All Aboard The Wagon Train to Survival

Print Friendly

wagontrainBack in June, George Ure wrote a piece for his Peoplenomics subscribers titled “The New Wagon Train”.  In it, he describes a scenario where a group of well stocked RVs head out to their survival platform in Arkansas.  Each RV had a purpose and the caravan heading down the highway was akin to the wagon trains that headed out west oh so many years ago.

I loved this piece.  It set the brain cells in gear and got me thinking about how I needed to find some like-minded folks that would be willing to join together to acquire a small parcel of farm land that could be set up as a survival retreat.  This land could be jointly worked and would enhance our efforts to be self-sufficient.  After all, a true survival platform has to have room to grow real food and raise chickens.  My tiny square foot garden of greens plus veggies in pots are nice but will never provide for serious nutrition and sustenance.  I love my cottage but . . . if the SHTF then what ?

Like I said, the brain gears were chugging, envisioning my own little wagon train heading out to the farm.  I even enlisted Survival Husband who is onboard with the concept.  Thinking that I have a good thing going and wanted to share, I rang up George (of fame) and asked his permission to reprint the article.

And so, for your reading (and day-dreaming) pleasure, I am proud to reprint:

The New Wagon Train

The dream crystallizes as a caravan of four RV’s coming down I-40 toward Springfield, Missouri.  It’s the modern analogy to the wagon trains that headed West. Down the gently rolling hills of Missouri 65 and a night in Branson, Missouri before heading out highway 76 east where they pick up Arkansas 5 heading for a piece of property the four families had picked up on the internet and bought site unseen. It was not too far from Mountain Home, AR.

The price wasn’t bad…about $5,500 per family when it was all said and done.  Very much like this piece, although with a few more pines further south from Bull Shoals Lake.

Their RV’s were packed to the gills.  Each one has an assigned purpose that each family had contributed to – and since each was a diesel pusher-type bus, they each carried two 55-gallon drums of diesel inside in addition to 100-gallon tanks they’d agreed would be needed.

The drums were an interesting decision, since while not strictly legal to move around that way, the drums would be very useful at the new property.  A couple of barrel stove kits and some flattened stove pipe to be assembled, assured the families they would have heat in the winter.  Their choice was in that peculiar band of Arkansas where winter ice storms were fierce and they had plans for small underground homes.

It was this decision that drove some of their other decisions.  How to spread the load around the modern ‘wagon train’ to the hills of the unpopulated Ozarks.  Each family had a particular focus and while the property had cost each family only $5,500, the rest of the outfitting had cost nearly $10,000 each.  But the land was paid for, taxes good for a year, and prospects were high.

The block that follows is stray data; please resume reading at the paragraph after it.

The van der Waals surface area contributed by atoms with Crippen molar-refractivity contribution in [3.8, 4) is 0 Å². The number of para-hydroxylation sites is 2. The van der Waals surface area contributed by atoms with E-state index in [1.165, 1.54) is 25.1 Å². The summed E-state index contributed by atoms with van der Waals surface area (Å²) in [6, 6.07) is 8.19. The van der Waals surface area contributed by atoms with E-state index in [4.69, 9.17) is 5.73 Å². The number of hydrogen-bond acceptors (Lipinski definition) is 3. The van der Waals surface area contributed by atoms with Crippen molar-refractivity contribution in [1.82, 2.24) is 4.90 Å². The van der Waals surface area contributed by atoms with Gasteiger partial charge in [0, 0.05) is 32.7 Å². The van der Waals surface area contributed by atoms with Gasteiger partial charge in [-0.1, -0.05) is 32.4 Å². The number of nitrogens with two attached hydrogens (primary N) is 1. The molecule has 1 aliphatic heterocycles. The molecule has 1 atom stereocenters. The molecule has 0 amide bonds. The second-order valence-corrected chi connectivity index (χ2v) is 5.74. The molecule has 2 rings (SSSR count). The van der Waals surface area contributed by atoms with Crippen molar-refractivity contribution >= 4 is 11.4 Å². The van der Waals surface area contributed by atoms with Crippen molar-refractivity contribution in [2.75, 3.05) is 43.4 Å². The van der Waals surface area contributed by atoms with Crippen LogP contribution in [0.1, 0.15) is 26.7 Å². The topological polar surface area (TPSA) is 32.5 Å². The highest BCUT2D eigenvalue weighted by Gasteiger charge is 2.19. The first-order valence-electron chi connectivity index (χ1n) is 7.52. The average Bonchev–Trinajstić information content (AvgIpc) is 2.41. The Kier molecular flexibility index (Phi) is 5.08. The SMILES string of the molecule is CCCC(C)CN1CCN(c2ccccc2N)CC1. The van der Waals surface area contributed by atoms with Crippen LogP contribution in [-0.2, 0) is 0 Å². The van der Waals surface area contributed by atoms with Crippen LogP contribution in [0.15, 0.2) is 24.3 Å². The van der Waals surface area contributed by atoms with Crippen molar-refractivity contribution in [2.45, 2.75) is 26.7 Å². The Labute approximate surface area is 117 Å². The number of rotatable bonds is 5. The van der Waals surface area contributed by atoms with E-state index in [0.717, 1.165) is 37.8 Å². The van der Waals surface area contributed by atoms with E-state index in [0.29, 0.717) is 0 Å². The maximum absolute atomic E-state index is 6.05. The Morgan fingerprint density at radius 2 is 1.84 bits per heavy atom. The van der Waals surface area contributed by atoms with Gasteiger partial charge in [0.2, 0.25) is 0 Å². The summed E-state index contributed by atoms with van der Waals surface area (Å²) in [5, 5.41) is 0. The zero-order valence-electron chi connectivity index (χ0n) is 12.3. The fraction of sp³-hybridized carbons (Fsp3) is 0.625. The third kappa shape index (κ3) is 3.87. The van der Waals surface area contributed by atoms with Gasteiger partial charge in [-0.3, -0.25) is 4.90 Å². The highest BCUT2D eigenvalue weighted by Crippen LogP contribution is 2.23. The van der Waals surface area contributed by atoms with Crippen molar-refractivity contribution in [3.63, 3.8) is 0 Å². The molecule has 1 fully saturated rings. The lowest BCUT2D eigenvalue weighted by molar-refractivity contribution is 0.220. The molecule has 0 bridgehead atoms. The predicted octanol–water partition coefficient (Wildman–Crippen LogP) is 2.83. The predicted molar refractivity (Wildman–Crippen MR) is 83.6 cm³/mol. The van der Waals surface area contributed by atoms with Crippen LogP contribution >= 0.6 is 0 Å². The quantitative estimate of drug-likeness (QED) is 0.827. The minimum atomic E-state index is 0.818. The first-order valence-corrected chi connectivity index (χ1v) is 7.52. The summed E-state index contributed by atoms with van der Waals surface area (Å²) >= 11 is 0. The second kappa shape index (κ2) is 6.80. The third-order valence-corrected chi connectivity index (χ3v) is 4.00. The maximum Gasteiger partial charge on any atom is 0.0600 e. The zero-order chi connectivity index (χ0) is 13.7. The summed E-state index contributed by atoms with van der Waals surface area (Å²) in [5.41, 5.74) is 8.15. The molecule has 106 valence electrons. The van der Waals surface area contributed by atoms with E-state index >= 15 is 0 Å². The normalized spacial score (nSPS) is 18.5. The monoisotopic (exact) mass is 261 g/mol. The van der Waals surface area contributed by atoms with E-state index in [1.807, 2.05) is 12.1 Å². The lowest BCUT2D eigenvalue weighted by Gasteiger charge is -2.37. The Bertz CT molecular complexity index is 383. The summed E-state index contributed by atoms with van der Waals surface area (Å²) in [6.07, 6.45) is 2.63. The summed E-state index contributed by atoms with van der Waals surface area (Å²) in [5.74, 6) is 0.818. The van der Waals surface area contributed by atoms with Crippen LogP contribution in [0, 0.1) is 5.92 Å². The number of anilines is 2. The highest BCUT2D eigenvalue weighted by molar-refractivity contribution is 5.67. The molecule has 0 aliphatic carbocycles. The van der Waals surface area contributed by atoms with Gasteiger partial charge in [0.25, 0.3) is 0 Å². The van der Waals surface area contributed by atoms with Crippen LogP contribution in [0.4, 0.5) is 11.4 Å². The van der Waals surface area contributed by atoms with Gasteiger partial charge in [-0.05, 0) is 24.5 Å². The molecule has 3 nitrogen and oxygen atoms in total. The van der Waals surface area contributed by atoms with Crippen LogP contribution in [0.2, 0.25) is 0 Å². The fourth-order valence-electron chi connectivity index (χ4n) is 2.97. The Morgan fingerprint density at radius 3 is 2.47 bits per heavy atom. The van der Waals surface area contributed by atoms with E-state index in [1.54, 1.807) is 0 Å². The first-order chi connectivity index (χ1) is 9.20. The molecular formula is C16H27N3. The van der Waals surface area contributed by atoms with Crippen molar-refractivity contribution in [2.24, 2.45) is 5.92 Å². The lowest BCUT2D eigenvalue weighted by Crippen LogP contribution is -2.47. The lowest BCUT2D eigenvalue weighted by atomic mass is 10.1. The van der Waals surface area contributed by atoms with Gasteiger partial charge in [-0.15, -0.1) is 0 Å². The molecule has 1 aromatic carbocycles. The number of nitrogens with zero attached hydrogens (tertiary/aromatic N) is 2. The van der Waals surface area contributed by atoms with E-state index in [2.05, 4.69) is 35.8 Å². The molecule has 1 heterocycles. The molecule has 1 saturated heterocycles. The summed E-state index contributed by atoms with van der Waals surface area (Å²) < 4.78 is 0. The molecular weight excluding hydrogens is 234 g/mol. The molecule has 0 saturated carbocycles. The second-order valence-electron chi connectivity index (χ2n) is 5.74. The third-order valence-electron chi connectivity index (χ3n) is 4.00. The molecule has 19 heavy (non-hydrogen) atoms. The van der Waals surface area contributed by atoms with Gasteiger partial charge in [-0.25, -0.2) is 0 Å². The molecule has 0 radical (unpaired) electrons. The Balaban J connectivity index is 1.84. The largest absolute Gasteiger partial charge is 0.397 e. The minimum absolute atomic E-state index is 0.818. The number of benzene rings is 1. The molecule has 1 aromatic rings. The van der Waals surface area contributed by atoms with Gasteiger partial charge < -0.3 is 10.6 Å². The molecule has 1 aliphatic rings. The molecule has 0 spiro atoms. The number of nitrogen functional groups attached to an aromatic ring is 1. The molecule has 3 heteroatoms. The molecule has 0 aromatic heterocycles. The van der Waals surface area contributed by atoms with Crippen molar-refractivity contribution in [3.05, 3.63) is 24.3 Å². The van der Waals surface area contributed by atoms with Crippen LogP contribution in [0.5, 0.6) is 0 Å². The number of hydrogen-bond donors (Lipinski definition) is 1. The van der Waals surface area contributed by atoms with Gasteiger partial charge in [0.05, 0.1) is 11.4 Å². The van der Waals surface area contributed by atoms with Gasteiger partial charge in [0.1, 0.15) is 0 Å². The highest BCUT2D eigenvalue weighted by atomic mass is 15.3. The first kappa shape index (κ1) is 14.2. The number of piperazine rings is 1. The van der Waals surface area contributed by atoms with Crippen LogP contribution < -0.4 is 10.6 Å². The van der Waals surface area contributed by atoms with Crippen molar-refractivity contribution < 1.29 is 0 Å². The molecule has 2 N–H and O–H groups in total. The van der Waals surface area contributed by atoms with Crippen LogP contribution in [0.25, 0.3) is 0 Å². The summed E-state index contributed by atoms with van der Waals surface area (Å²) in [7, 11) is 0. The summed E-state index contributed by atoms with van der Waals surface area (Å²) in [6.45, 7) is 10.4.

They were coming from Michigan – near Ann Arbor.  Their home prices had all collapsed, there were no jobs, and the violence from Detroit was spilling out  to the West quickly. Interstates once a blessing were now cursed.

Government was cracking down on everyone and there were rumors as they pulled out in late October, taking the eight kids they had between them out of school to leave in the predawn hours of a Wednesday morning. that gas and diesel rationing would come within a month.  Keys to their homes were dropped in the mailbox with notes explaining it was keys in lieu of foreclosure.

They’d all bought their homes in the late 1980’s and thought they’d be immune to the housing meltdown, but when the next rounds of layoffs started in August of 2011 the pink slips came home and they knew it was time for swift and decisive action.  Cards maxed out on supplies, they’d never pay them back.  Just desserts for the bankers, they thought.

One RV was “the tool rig”.  It carried everything they thought they might need, short of a small diesel tractor, to get them started.  Even a small gas welding rig. A couple of chain saws, 2-cycle oil mix, and they’d buy some av-gas at one of the local airports which didn’t have methanol in it so it would be sure to last a while without gumming up.  Hand tools mostly, including cross cut saws, spokeshaves and the kind of hand tools not seen for a hundred years.

The second RV was set up as the Housing Rig.  It carried everything from boxes of linens to dishware (they opted for Corel since it was tougher than the designer pieces they had previously).  Silverware, kitchen gear and several tents of the outfitter type, complete with a tent stove, and sleeping bags for everyone. Candles, cases of toilet paper – which along with some pencils and tablets were the only paper products on the trip.  The time of paper towels was done.